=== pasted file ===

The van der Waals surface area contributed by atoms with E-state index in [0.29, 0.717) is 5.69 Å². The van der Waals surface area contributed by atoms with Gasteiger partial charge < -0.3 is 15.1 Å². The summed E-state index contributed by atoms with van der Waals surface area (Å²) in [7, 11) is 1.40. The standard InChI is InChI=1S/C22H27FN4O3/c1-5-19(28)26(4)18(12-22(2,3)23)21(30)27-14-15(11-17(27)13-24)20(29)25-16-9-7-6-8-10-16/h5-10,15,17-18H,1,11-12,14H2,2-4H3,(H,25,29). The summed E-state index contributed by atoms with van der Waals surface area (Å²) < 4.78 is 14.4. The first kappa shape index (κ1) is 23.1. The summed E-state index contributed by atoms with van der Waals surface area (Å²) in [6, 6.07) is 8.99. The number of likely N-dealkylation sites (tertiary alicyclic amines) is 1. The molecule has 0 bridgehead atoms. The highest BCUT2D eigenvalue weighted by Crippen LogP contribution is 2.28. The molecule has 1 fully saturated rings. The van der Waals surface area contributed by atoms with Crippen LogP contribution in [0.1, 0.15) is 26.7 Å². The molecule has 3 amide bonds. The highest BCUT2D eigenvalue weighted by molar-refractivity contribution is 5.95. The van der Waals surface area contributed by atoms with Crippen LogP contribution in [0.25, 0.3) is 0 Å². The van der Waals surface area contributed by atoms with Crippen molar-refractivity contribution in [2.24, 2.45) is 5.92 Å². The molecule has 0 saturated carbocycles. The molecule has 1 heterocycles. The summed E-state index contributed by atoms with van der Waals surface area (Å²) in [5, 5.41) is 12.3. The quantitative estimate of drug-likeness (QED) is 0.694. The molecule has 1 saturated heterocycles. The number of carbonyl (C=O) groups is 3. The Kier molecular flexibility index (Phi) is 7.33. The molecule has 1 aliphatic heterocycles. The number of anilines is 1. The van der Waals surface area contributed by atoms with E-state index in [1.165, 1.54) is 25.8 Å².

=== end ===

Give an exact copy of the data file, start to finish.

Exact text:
The van der Waals surface area contributed by atoms with E-state index in [0.29, 0.717) is 5.69 Å². The van der Waals surface area contributed by atoms with Gasteiger partial charge < -0.3 is 15.1 Å². The summed E-state index contributed by atoms with van der Waals surface area (Å²) in [7, 11) is 1.40. The standard InChI is InChI=1S/C22H27FN4O3/c1-5-19(28)26(4)18(12-22(2,3)23)21(30)27-14-15(11-17(27)13-24)20(29)25-16-9-7-6-8-10-16/h5-10,15,17-18H,1,11-12,14H2,2-4H3,(H,25,29). The summed E-state index contributed by atoms with van der Waals surface area (Å²) < 4.78 is 14.4. The first kappa shape index (κ1) is 23.1. The summed E-state index contributed by atoms with van der Waals surface area (Å²) in [6, 6.07) is 8.99. The number of likely N-dealkylation sites (tertiary alicyclic amines) is 1. The molecule has 0 bridgehead atoms. The highest BCUT2D eigenvalue weighted by Crippen LogP contribution is 2.28. The molecule has 1 fully saturated rings. The van der Waals surface area contributed by atoms with Crippen LogP contribution in [0.1, 0.15) is 26.7 Å². The molecule has 3 amide bonds. The highest BCUT2D eigenvalue weighted by molar-refractivity contribution is 5.95. The van der Waals surface area contributed by atoms with Crippen LogP contribution in [0.25, 0.3) is 0 Å². The van der Waals surface area contributed by atoms with Crippen molar-refractivity contribution in [2.24, 2.45) is 5.92 Å². The molecule has 0 saturated carbocycles. The molecule has 1 heterocycles. The summed E-state index contributed by atoms with van der Waals surface area (Å²) in [5, 5.41) is 12.3. The quantitative estimate of drug-likeness (QED) is 0.694. The molecule has 1 saturated heterocycles. The number of carbonyl (C=O) groups is 3. The Kier molecular flexibility index (Phi) is 7.33. The molecule has 1 aliphatic heterocycles. The number of anilines is 1. The van der Waals surface area contributed by atoms with E-state index in [1.165, 1.54) is 25.8 Å².